Analysis: The Croatian Labourists performance in the European elections

By John Pindar

While there has been attention given to the very close result between the HDZ and its allies and the SDP plus its allies, it may not have been noted that the Croatian Labourists – Labour Party took one seat of the allotted 12 in a situation where it was unlikely to win a seat with the actual percentage of the vote it obtained (5.77 percent).

To set the result in European election context, it took just 42,750 votes to obtain a member of the EP. This has been managed by few parties in very few countries in few European elections and the way the electoral system operated was helpful- with two particular pieces of luck. Of course, it was a low turnout election also.

Croatia uses the D’Hondt system, a proportional representation method which allocates seats by repeated mathematical division. In theory there is a five percent hurdle but it was not relevant in the allocation of just 12 seats. The first two seats went to the HDZ and SDP. Dividing their votes by two means the third and fourth seats go to the HDZ and SDP, in that order. And so on. But tenth seat allocated went to the Croatian Labourists, so the eleventh went to the SDP and the last one to the HDZ.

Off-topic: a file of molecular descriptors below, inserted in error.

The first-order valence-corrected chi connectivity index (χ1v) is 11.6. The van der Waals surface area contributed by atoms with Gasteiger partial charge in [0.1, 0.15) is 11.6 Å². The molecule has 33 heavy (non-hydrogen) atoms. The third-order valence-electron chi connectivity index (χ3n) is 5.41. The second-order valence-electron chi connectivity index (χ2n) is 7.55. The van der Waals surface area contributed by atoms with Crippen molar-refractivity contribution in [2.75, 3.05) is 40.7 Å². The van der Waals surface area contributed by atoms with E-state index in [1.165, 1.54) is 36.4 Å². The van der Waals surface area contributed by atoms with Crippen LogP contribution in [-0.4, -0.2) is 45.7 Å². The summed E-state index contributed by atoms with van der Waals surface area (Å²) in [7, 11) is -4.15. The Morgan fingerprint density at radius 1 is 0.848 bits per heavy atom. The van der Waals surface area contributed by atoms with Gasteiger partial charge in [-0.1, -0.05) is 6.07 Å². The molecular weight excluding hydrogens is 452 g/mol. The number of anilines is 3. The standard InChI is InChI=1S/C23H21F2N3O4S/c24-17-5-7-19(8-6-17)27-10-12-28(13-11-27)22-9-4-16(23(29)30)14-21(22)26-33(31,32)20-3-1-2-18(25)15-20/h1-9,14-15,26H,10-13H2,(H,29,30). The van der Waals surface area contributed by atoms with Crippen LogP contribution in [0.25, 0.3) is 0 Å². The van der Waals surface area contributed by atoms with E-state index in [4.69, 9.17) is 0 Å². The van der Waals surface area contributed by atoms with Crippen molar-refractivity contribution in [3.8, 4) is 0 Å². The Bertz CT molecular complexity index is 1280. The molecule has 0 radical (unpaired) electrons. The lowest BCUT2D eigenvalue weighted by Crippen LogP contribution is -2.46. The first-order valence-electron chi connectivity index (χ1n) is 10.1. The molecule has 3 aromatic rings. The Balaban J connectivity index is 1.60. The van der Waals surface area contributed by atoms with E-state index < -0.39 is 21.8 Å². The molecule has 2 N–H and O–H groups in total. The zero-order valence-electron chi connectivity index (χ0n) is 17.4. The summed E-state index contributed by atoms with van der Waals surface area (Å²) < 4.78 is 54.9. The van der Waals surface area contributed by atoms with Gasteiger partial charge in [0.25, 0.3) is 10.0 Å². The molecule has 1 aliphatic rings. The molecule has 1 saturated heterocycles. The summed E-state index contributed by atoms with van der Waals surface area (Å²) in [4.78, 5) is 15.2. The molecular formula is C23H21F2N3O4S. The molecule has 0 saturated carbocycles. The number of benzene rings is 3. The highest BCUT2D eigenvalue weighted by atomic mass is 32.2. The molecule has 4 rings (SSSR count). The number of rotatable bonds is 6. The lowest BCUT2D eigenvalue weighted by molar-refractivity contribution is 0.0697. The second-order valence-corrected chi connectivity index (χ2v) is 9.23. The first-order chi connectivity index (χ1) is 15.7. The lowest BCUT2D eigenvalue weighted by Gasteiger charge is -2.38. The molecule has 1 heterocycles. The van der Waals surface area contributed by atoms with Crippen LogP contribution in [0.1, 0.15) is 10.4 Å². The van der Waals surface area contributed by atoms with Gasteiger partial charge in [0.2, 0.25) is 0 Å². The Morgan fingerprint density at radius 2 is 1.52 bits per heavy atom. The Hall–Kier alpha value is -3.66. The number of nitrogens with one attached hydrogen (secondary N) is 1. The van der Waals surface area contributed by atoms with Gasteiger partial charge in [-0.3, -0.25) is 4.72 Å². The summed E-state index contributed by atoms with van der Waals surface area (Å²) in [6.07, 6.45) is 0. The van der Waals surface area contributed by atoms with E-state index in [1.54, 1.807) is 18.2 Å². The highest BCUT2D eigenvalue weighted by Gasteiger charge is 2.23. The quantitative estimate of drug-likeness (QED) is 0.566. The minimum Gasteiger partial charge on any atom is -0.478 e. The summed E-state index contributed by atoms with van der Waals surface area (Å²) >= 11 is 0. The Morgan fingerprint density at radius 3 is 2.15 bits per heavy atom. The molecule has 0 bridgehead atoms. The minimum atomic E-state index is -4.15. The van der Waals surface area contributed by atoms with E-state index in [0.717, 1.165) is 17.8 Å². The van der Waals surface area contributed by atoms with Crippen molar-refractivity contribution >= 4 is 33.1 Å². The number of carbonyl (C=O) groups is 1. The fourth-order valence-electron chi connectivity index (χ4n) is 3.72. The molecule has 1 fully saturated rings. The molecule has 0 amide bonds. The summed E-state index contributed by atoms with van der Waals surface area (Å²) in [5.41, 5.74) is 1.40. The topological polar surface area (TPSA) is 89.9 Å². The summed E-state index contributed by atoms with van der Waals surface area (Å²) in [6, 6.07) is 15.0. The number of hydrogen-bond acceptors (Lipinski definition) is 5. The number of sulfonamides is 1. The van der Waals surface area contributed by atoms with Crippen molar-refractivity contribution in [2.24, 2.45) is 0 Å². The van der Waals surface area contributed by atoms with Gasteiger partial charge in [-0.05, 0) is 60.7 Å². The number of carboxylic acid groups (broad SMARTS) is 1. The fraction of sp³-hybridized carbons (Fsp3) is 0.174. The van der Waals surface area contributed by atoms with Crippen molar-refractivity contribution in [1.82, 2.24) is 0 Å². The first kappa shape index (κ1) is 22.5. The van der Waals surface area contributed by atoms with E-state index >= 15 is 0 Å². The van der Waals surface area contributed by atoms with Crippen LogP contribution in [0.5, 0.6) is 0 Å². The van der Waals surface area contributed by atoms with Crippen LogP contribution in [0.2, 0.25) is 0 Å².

Piece of luck number one was taking more than a one-sixth share of the vote of either the HDZ or the SDP (whichever). This was achieved, but only just. This meant that whichever party came second nationally would lose its sixth Euro seat to the Labour party.

Piece of luck number two: a large number of unsuccessful parties taking either very small or indeed minuscule shares of the vote. If one adds up the votes of the parties which came third through to 28th, they took more votes than the HDZ. So many of the votes were drained away by these non-winning parties that the electoral threshold was lowered enough for the Croatian Labourists to win a seat. If the SDP had taken 34.5 percent of the vote, rather than 32.1 percent, they would have seen off the Croatian Labourists.

John Pindar is a researcher and writer on Central/Eastern/South Eastern Europe and the Baltic States

Advertisements
This entry was posted in Croatian politics and elections. Bookmark the permalink.